These visual motifs are just one way in which Altman's film is visually rich and fantastically stylized, thanks largely to Vilmos Zsigmond's characteristically stellar cinematography. The motifs appear in ways both subtle and obvious, but are always striking. Zsigmond's camerawork frequently moves across that line between real and imagined, taking us out of the rational world and inside Cathryn's mind sometimes within a single camera move. The camerawork also makes gorgeous use of the ethereal, fog-draped Irish landscape which provides the film's main setting: Altman and Zsigmond love getting massively wide landscape shots in which the actors are tiny figures in a corner of the frame, dwarfed by the world around them and the mystery that it represents. These visuals are matched by the highly unique and impressionistic soundtrack by John Williams and Japanese experimental percussionist Stomu Yamash'ta, which rattles with sudden, unexpected bursts of noise as fractured and insane as the perspective of the film itself. Particularly given that Williams is most famous conventionally sweeping and epic film scores like Star Wars and Harry Potter, the abstract, experimental quality of this score is as surprising as it is excellent.

Given what a visually and aurally rich film Images is, it is perhaps just as well that it never had to endure a pan-n-scan VHS release in America; its 2.35:1 cinematography is essential, and it is fortunate that both of its home video editions preserved that, even if it is unfortunate that such an interesting film has only ever gotten two home video editions. Arrow's 4k restoration of the film looks beautiful; a significant step up over the good for the time, but now rather dated 2003 MGM transfer. The film's soundtrack retains its original mono mix, but sounds great, with the Williams/Yamash'ta music shining through brilliantly. As always, Arrow has assembled an impressive array of extras, with the newly-produced content including an interview with the child actress who played one of the supporting roles, a half-hour analysis/appreciation of the film by author Stephen Thrower, and a commentary by film scholars and frequent Arrow contributors Kat Ellinger and Samm Deighan from Diabolique magazine. The interview with the actress provides some wonderful insights into Altman's highly collaborative creative process, and the commentary and analysis provide some invaluable background on the film, its style, its place in Altman's filmography, and its place in the various genres in which it dabbles. But honestly, the most valuable and interesting extras are the ones ported over from that 2003 MGM DVD. In the early-2000s MGM was notorious for putting out cheap bare-bones discs and skimping on extras, but thankfully they didn't do that with Images; instead they produced a very enlightening featurette based around thorough interviews with Robert Altman and Vilmos Zsigmond, and a scene-specific commentary with Altman in which he analyzes just over half an hour's worth of scenes from the movie with quite a bit of depth and detail. These extras are absolutely priceless, since both men are now deceased (Altman died just three years after that DVD was produced), and given what a long-neglected film Images is, it seems like a minor miracle that a major distributor like MGM cared enough to document their thoughts on the film while they were still living.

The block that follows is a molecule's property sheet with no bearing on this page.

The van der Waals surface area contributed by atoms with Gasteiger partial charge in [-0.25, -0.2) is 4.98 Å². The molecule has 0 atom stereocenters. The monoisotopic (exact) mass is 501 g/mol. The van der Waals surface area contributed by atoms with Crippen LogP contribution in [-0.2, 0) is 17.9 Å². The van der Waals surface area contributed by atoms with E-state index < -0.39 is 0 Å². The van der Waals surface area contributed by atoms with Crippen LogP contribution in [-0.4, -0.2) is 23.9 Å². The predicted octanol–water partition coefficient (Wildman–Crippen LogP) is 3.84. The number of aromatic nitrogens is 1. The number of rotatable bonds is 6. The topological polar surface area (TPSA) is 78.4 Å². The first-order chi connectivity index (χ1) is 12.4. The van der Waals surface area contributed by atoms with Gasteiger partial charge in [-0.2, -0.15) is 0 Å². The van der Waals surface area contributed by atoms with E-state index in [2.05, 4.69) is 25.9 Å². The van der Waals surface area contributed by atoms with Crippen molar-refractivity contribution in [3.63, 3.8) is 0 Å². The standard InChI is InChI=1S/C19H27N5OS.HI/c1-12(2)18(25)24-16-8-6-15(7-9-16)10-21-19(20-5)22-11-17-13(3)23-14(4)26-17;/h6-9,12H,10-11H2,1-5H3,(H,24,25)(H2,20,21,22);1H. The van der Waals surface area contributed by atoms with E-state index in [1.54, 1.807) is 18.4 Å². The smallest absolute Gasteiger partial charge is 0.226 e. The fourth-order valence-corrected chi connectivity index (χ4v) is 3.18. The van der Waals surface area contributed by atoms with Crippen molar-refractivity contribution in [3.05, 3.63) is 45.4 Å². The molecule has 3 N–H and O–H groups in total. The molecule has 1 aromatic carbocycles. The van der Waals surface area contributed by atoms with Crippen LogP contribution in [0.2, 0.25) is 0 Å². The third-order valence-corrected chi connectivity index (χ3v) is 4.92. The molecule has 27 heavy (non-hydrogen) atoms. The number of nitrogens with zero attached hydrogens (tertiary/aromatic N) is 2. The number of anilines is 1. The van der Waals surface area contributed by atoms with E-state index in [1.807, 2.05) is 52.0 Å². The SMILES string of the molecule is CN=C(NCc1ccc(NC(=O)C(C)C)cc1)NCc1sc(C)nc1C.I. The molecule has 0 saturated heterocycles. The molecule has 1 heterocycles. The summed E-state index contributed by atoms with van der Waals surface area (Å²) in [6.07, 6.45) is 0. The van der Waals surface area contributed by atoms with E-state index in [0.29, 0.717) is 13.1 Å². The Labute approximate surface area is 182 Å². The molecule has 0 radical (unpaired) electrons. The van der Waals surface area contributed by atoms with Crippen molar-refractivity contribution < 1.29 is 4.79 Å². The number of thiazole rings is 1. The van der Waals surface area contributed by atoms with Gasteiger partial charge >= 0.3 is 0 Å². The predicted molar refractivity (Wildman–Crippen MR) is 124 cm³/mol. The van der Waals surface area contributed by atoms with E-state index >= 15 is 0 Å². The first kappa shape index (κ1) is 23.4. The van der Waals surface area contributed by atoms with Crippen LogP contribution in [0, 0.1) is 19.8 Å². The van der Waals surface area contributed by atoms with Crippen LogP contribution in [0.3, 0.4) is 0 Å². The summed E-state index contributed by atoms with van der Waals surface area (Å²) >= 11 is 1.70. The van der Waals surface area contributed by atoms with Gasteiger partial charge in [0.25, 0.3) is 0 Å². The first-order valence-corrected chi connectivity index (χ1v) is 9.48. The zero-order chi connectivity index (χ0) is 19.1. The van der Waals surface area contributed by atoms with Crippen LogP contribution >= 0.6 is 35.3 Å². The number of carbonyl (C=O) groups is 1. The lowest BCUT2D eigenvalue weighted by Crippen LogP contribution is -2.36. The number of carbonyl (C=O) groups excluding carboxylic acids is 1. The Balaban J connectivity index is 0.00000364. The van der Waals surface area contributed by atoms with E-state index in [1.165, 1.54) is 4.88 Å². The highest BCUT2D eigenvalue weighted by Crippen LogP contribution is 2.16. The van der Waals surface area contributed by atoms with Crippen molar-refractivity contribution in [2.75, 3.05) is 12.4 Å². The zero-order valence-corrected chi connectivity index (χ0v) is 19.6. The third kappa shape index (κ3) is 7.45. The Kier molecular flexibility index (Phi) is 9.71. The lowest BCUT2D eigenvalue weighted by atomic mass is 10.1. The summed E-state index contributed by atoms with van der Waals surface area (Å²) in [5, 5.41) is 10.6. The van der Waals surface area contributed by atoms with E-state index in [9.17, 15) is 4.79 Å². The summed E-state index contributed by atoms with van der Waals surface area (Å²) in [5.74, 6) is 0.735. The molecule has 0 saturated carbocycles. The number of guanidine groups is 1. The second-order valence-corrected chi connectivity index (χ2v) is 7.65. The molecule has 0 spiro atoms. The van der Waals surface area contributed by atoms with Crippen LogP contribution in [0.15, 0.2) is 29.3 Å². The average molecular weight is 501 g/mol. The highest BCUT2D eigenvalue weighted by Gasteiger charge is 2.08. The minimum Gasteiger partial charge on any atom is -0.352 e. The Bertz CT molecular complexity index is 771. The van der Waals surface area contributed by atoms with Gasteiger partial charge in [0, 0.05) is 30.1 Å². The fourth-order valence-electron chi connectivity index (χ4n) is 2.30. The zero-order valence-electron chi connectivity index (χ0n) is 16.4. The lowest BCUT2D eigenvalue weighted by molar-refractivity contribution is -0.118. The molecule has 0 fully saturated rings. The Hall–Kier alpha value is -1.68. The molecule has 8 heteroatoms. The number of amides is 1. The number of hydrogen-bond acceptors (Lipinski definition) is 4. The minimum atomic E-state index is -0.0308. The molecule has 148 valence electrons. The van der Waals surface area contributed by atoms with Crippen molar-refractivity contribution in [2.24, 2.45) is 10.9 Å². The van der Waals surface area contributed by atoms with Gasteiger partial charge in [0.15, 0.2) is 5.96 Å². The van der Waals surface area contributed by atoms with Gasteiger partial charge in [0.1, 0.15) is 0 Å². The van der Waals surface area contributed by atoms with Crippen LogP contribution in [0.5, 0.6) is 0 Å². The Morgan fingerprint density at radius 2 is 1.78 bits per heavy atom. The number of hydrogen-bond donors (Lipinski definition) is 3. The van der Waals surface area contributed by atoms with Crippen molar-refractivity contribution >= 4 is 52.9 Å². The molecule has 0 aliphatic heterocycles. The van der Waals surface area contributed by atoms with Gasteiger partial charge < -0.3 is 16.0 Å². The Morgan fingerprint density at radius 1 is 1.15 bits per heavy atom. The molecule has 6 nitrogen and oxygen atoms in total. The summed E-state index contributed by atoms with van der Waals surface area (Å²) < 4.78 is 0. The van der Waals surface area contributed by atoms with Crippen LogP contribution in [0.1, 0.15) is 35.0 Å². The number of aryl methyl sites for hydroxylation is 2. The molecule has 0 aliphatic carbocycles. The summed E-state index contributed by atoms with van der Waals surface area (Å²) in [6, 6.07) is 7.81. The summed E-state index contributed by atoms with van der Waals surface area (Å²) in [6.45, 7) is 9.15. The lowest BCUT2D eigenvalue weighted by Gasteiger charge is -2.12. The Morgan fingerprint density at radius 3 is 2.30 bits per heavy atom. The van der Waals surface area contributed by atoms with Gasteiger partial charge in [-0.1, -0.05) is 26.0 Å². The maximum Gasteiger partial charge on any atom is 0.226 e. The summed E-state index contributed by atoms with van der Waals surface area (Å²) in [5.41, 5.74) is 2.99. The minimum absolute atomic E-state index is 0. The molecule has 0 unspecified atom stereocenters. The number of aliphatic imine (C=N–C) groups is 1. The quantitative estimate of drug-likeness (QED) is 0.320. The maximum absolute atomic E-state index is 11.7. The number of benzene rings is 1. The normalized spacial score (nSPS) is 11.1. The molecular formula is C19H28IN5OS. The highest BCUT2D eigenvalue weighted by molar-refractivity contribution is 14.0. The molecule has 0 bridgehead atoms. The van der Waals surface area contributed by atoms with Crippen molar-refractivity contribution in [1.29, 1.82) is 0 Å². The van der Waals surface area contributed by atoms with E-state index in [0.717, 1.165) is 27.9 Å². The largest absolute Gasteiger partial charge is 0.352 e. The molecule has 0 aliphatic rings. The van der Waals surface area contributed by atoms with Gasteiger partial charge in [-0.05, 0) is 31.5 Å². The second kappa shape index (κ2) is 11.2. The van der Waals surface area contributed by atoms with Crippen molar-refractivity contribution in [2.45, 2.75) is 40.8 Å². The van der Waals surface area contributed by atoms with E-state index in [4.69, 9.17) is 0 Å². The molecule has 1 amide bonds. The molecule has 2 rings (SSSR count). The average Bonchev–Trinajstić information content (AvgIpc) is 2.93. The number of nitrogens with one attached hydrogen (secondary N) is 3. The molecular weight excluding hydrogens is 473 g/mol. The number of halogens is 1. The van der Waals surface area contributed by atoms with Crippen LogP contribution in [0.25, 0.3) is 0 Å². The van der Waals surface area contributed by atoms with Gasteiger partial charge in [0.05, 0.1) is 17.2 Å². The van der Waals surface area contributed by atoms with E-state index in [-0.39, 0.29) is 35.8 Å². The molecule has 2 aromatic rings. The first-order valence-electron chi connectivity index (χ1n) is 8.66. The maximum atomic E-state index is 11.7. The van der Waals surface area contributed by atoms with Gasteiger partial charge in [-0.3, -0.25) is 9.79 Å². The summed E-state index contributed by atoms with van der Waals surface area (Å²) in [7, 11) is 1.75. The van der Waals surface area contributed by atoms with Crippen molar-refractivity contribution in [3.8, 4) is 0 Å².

Images is one strange and unusual film. A mix of horror atmospherics, psychological exploration, and inspirations from Bergman and Polanski, this has got to be one of the most unique entries in Robert Altman's always unique and eclectic filmography. That said, it is not for everyone, and is a difficult movie to swallow even for adventurous art-house viewers. It is aggressively disorienting, dreamy, and unreal, and the experience of viewing it is meant to be a less-than-pleasant sensation. But it is a fascinating puzzle, and an artistically bold one in every sense, from its reality-bending writing to its moody cinematography to its fractured musical score. Cinephiles willing to put in the work of such a kaleidoscopic psychological journey will find much to enjoy and be challenged by. With this excellent special edition to provide some very helpful context (thanks largely to the archival input of Altman himself), Images is ripe for rediscovery and exploration.


- Christopher S. Jordan